The Role of Governments in Improving Freight Logistics in Queensland. Working Paper 3: Transport Security
Tetther, Clara M. & Ferreira, Luis (2004) The Role of Governments in Improving Freight Logistics in Queensland. Working Paper 3: Transport Security. Queensland Government and Queensland University of Technology.
This report represents the third deliverable of a research project funded jointly by Main Roads and Queensland Transport aimed at identifying the role which all levels of government can play in the process of implementing change in the freight logistics (FL) sector in Queensland.
• Security is becoming a necessary and essential cost of doing business.
• Transportation is a potential and attractive target, that also plays a vital role in:
o Prevention and detention
o Monitoring and mitigation
o Response and recovery.
• Growing reliance on virtual systems for control and monitoring opens up vulnerabilities in the communications and virtual transport networks.
• Threats to transport security can be in the form of:
o Direct physical attack (bombing of infrastructure, hijacking, etc.)
o Direct operation attack (viral attack on critical systems, tampering with communication channels, etc)
o Tampering with legitimate cargo (introducing biotoxins, etc.)
o Use of vehicles as weapons of destruction (9/11 attacks).
• Certain elements of the transport infrastructure (eg: the Sydney Harbour Bridge, and other landmarks, are cultural and Western symbolic icons, adding further appeal to terrorism targets.
Supply chain security - the hidden costs
• Any security attack can have reaching implications beyond ‘damage’ costs.
• Costs of implementing transport security may involve delays and productivity losses.
• Who will bear the costs ‘user’, ‘polluter’, or ‘beneficiary’?
• Security is seen as ‘public good’ - hence not an attractive ‘investment’ in the competitive market.
• Potential cost and magnitude of security task in the transportation sector means that it must be approached systematically and effectively.
• Intelligent decision making and assessment tools may potentially assist in the efficient allocation of security resources in targeting high-risk assets and activities.
Securing the supply chain: the problems
• Transport network is extensively diverse, necessarily accessible, ubiquitous and entwined in the economy and the community.
• Fully integrating security will take many decades, as new systems are developed and implemented, assets are gradually modified and replaced, standard guidelines and regulations are proposed and implemented.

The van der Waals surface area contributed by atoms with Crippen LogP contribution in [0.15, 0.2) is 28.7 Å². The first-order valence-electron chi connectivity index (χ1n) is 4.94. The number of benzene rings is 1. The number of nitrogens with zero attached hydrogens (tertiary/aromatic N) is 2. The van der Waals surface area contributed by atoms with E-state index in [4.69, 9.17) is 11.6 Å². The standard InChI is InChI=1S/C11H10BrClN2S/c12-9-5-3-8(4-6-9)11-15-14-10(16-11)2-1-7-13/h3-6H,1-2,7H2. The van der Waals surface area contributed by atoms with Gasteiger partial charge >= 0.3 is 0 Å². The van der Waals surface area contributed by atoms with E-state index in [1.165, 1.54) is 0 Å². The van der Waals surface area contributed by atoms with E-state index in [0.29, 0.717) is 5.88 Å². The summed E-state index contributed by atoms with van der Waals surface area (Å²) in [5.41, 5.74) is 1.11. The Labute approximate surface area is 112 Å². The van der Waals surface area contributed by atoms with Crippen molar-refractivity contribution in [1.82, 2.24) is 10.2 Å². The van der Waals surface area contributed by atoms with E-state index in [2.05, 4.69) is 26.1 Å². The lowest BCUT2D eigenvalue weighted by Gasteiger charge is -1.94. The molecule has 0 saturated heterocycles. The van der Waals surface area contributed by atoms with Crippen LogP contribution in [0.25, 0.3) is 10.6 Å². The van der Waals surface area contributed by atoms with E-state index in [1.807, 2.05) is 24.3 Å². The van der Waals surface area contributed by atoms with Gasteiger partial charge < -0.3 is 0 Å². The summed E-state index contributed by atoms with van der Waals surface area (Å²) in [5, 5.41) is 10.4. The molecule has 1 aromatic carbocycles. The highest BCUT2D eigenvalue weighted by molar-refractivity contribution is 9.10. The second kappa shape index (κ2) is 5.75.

• Diversity of users, owners and operators and the extent of the network create a system in which it is almost impossible to totally protect each potential target or perceived vulnerability.
• A potentially workable solution includes a layered and holistic approach.
The integrity of the supply chain: common threats
• Crime, especially in road transport is currently unreported, thereby increasing the difficultly in accurately assessing the vulnerabilities.
• Due to the extent of vulnerabilities and the potential cost of security, security efforts need to be dual-use, efficient and adaptable.
• Need to prioritise security criticality so that resources can be assigned effectively.
• Need to mesh security measures with other objectives, such as curbing theft, tracking and monitoring cargo, asset management and assuring safe operations.
• Intelligence-driven analysis used to detect threats in the virtual network may be adaptable to use in the physical transport network. These methods can enhance the traditional risk assessment for better control and justification of budget and resource decisions.
Security needs assessment
• Infrastructure needs to be prioritised on criticality, vulnerability and probability.
• Infrastructure, vehicles and operations need to be prioritised in order to most effectively use and distribute security resources, concentrating on potential high-risk assets.
• There is currently no substitute for the observance of abnormal or suspicious behaviour to the trained human eye.
• Available technologies need to be evaluated for their effectiveness as security devices, as well as their adaptability to other transportation objectives.
• Multi-faceted holistic layered approach, where each ‘check’ can compensate for failure or shortcomings in the preceding check, appears to offer an effective approach.
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|Keywords:||freight, logistics, government, supply chain, transport security, Queensland|
|Subjects:||Australian and New Zealand Standard Research Classification > ENGINEERING (090000) > CIVIL ENGINEERING (090500) > Transport Engineering (090507)|
|Divisions:||Past > QUT Faculties & Divisions > Faculty of Built Environment and Engineering|
|Copyright Owner:||Copyright 2004 (please consult author)|
|Deposited On:||11 Jul 2006|
|Last Modified:||09 Jun 2010 22:28|
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